With summertime underway, we decided to take a moment and go over what you can expect during this season while fishing on Pawleys Island.
Inshore fishing during the summer is one of the best types of fishing, and most popular, along the backwaters of Pawley’s Island and neighboring Winyah Bay. We will look at a few of the top species to target during this time of year.
Redfish are a bottom-feeding species that is one of the most popular along all of the inshore fisheries of the Southeast United States. Specifically known as Red Drum (Sciaenops ocellatus), Redfish are also known as channel bass, puppy drum, spottail bass, or for those that target them regularly, just “red” (example, “We are going to go catch some red’s.” or “I caught a huge red today.”)
Spotted Seatrout are a toothy inshore species known for aggressive bites and tender white meat. They have a spotted pattern down their silvery sides and olive-green backs. Spotted Seatrout (Cynoscion nebulosus) are also known as speckled seatrout, just “seatrout”, or “specks”.
Flounder like water temps in the 70’s, in this, as long as the waters are in that range it is a good time to target flounder. The area is home to a few different species of flounder. These are Southern Flounder, Summer Flounder, and Gulf Flounders.
Large flounders are referred to as “doormats”. This is because they begin to resemble the size of the average doormat when they get very large. Early summer is the best time to find “door-mats”, especially in June when their favorite diet of baitfish begin to populate the backwater areas.
While Spanish Mackerel is a pelagic species of gamefish found along the coastal waters, they run in with the tide to take advantage of all of the baitfish species stacked up inside of inshore areas. It is not uncommon to have a surprise hit by one of these guys when you least expect it.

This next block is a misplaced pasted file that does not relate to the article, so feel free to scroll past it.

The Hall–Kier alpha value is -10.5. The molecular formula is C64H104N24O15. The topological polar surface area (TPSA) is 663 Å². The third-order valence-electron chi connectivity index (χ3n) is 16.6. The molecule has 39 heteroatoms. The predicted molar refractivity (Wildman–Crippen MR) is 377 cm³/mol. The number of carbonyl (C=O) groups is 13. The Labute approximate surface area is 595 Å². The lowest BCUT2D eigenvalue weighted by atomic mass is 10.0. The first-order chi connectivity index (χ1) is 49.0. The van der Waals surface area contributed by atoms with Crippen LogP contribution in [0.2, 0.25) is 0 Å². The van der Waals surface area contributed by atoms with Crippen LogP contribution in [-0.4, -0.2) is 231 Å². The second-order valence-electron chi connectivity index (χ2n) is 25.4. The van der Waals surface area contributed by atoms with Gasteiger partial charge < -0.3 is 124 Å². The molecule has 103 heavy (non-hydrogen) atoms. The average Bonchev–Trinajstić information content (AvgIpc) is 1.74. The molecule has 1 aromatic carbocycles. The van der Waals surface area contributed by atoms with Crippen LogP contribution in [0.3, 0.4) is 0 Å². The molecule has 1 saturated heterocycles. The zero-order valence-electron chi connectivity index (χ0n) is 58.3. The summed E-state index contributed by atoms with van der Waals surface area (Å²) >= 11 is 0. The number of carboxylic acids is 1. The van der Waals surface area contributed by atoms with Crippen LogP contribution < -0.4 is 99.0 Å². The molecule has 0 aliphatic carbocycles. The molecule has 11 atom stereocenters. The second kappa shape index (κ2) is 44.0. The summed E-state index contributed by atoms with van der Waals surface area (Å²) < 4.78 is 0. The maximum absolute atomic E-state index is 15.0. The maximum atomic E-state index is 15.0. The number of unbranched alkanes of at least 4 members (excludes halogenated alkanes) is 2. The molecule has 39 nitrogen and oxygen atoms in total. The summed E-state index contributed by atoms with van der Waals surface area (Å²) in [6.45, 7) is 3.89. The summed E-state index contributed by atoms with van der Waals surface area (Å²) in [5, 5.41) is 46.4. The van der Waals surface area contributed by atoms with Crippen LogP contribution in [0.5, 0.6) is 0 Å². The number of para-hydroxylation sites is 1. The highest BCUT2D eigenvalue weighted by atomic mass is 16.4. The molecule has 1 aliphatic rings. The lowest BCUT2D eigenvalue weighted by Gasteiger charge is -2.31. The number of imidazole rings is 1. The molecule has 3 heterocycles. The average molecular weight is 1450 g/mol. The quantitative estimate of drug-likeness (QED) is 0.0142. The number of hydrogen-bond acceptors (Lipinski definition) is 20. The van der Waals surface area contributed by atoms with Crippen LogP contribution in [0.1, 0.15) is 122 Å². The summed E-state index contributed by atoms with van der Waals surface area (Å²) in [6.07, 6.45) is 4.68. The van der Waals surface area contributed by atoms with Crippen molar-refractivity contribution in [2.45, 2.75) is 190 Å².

Tarpon are a summertime experience that shouldn’t be missed. We dedicated an entire section to them below.
Backcountry fishing out of Pawleys Island is best centered inside of Winyah Bay. This is an inshore estuary/coastal watershed, that has direct feeds to the Atlantic as well as inland freshwater sources. Alongside, mazes of waterways twist along the coastal reed grass, which is packed with shallow water areas as well as deeper channels.
This combination of ecologically diverse habitat and protection brings in schools of baitfish, which, in turn, draw in all of the summer-time inshore species we are looking to target. This is also an excellent environment to “sight fish” your target and get a real feel of the area’s natural resources.
Yes, this. Tarpon! Every year along the coast of South Carolina there is a tarpon migration that heads north in early summer, and then back south as we near fall. This migration is made up of thousands of hungry tarpon looking for a bite to eat. It is during this time of year that anglers line up for their shot at “The Silver King” – while in the inshore waterways of Pawley’s Island and Winyah bay.
Catching tarpon is a fishing experience like no other. Hooking into one of these beasts in shallow water leads to an aggressive and acrobatic battle that will leave your arms tired and memories filled with some of the most epic fishing action one can find in shallow water.
With direct access to the nearshore fishery, Pawley’s Island summer fishing cannot go without this fair mention. Within sight of shore, this area is loaded with reefs and wrecks that house a few summertime favorites for this type of fishing. These include Kingfish, Spanish Mackerel, Snapper, Cobia, Sheephead, Sharks, and more. To learn more about nearshore fishing, visit this page.
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